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Tangredi v. Colvin

United States District Court, S.D. New York

April 28, 2015

CAROLYN W. COLVIN, Commissioner of Social Security Defendant.


RONALD L. ELLIS, Magistrate Judge.



Plaintiff Joan Tangredi ("Tangredi") successfully appealed the denial of her past-due disability benefits by the Social Security Administration ("SSA") to this Court. On remand, the SSA awarded $196, 343 in past-due benefits. Tangredi and her counsel, Lewis Insler, had previously entered into a contingent-fee agreement providing for Insler to be paid fees totaling twenty-five percent of awarded past-due benefits. Counsel now seeks an order granting fees of $15, 000, $5306.59 of which will be returned to Tangredi under the Equal Access to Justice Act ("EAJA"). The Commissioner does not oppose this request. (Doc. No. 16) For the reasons set forth below, I recommend that the fee application in the amount of $15, 000 be GRANTED.


Tangredi entered into a retainer agreement with counsel on June 30, 2009. The agreement provided that if Tangredi's case were remanded and she was awarded past-due benefits, Insler would receive "25% of the past due benefits." (Mem. in Support of App. for Fees ("Mem."), Ex. 3.) On July 8, 2009, Tangredi appealed to this Court the Social Security Appeal Council's decision to uphold the Administrative Law Judge's ("ALJ") determination that she is not disabled under the Social Security Act ("Act"). The case was remanded for a further hearing during which the ALJ again determined that Tangredi was not disabled under the Act. After a second Appeal Council denial, Tangredi appealed to this Court on August 19, 2011, the Social Security Appeal Council's decision to uphold the ALJ's determination that she is not disabled under the Act. On remand, Tangredi was awarded past due benefits in the amount of $196, 343. Insler has already received $5306.59 in fees under EAJA. Insler spent a total of 27.55 hours on Tangredi's appeal. (Mem., Ex. 2) He has made a separate request of $20, 000 in fees for work done at the administrative level that is currently pending before the Comissioner's Regional Chief ALJ. ( Id. )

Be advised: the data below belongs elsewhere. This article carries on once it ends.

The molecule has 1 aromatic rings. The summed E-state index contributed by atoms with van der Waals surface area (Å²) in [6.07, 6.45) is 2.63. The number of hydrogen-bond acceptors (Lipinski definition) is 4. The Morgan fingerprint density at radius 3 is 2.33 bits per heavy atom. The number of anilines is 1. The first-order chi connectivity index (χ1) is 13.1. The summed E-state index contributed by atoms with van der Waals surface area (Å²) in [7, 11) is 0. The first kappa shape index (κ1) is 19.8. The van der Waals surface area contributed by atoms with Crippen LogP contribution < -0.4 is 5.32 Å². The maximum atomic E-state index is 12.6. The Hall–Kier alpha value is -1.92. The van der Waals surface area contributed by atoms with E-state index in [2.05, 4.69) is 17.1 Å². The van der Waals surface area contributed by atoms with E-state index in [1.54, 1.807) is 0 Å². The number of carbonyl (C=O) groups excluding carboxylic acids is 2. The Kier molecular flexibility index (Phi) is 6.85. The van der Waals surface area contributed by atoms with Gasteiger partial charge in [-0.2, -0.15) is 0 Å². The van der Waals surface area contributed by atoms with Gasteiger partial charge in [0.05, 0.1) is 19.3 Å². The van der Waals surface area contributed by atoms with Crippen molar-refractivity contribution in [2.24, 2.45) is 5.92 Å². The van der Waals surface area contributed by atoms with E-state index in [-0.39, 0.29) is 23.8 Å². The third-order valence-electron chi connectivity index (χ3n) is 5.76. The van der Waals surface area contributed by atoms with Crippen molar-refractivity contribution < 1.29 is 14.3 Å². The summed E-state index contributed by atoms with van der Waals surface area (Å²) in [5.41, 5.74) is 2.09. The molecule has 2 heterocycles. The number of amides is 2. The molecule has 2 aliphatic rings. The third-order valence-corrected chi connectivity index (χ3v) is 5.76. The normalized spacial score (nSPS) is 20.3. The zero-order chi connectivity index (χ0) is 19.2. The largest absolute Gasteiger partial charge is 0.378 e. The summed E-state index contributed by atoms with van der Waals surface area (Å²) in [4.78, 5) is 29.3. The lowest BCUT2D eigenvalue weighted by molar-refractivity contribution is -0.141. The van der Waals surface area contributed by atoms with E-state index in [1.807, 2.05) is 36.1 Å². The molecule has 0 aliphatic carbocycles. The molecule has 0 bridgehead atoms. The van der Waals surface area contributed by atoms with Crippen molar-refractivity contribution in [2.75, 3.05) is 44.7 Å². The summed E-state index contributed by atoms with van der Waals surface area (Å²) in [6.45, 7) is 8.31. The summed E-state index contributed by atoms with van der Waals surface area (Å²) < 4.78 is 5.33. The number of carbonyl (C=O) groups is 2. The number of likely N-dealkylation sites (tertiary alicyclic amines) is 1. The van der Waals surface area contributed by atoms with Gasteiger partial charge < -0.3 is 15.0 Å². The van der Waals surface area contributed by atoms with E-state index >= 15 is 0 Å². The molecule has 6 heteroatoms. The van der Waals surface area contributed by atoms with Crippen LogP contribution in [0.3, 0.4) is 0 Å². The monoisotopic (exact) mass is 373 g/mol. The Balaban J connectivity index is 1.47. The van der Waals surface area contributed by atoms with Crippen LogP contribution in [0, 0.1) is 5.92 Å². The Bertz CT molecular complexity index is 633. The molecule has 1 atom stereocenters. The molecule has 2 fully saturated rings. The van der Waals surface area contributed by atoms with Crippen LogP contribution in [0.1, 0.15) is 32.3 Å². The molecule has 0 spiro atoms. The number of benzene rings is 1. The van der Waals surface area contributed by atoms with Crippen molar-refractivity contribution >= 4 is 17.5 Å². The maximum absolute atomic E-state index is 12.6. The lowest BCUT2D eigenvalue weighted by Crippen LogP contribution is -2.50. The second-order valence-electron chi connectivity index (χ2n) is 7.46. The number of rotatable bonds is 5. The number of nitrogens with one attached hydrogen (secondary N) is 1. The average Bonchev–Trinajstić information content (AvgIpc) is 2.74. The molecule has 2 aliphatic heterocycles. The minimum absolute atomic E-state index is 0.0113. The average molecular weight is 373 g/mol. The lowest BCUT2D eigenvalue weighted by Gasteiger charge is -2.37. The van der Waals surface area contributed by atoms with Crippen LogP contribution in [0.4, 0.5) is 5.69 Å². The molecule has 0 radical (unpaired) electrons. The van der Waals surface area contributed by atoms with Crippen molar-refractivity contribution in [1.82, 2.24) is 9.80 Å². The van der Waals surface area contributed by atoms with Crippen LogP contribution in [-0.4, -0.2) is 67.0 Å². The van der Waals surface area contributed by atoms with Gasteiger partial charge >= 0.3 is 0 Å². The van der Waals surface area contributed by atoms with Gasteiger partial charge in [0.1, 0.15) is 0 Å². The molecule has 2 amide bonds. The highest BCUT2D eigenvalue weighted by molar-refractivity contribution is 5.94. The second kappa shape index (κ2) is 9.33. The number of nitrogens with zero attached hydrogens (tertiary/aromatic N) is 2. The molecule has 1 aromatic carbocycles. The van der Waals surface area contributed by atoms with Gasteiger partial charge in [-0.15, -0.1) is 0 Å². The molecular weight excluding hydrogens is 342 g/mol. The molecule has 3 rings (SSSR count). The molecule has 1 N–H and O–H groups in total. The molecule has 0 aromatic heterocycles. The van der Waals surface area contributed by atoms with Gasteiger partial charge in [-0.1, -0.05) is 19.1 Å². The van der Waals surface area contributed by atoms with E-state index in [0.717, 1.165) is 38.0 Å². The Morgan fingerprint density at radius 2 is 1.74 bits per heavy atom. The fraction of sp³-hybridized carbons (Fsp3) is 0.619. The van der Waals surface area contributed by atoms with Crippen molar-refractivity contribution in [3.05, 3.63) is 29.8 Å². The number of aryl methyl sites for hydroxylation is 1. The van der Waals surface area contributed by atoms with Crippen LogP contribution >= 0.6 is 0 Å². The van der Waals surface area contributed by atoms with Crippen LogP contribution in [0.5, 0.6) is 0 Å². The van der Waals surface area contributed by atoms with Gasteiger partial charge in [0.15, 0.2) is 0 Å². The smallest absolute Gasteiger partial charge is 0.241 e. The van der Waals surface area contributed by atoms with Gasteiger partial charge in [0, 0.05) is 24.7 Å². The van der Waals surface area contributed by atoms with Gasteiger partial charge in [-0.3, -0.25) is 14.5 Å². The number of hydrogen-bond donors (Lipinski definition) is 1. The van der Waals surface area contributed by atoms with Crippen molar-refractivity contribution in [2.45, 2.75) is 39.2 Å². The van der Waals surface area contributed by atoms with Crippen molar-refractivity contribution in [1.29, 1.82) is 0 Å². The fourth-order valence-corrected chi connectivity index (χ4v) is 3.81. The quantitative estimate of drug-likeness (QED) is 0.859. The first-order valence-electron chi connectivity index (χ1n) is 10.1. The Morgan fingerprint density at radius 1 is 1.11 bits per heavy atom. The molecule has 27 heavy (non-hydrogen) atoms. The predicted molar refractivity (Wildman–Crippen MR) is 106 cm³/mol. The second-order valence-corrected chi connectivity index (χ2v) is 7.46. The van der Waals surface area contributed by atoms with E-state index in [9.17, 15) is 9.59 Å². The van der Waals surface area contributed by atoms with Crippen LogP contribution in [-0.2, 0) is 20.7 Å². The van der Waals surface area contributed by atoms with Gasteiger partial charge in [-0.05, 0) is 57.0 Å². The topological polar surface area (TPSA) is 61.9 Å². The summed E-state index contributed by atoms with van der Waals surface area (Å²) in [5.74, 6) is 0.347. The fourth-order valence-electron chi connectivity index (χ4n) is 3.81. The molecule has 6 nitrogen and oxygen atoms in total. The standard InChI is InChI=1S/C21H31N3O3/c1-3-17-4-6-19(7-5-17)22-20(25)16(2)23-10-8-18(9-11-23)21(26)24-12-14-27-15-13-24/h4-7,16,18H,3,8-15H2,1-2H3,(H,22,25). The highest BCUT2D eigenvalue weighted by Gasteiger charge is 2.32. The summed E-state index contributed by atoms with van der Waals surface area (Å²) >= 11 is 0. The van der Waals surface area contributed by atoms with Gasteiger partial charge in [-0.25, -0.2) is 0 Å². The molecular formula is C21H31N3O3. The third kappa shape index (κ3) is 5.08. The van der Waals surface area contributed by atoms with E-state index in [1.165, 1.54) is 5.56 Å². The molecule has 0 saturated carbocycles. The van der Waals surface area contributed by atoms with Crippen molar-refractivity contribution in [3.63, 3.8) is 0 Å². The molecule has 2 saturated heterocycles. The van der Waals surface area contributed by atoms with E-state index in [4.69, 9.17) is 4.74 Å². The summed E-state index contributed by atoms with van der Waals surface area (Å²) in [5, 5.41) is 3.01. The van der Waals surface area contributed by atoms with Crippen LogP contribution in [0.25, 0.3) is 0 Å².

Fees for representation of Social Security Disability claimants are controlled by 42 U.S.C.A. § 406(b).[1] The statute does not prohibit contingent-fee agreements, and instead requires client's counsel to charge "a reasonable fee for representation before the court." Gisbrecht v. Barnhart, 535 U.S. 789, 800 (2002). Where there is a contingency agreement, however, the Court may not disregard it and calculate a fee that it finds reasonable under the lodestar method, see Gisbrecht, 535 U.S. at 806-07; rather, the Court must give"... deference to the contingency agreement, and may reduce the amount it calls for only when it finds the amount to be unreasonable." Wells v. Sullivan, 907 F.2d 367, 371; see also Curto v. Astrue, No. 07 Civ. 3711 (DLC), 2010 WL 1047624, at *3 (S.D.N.Y. Mar. 22, 2010).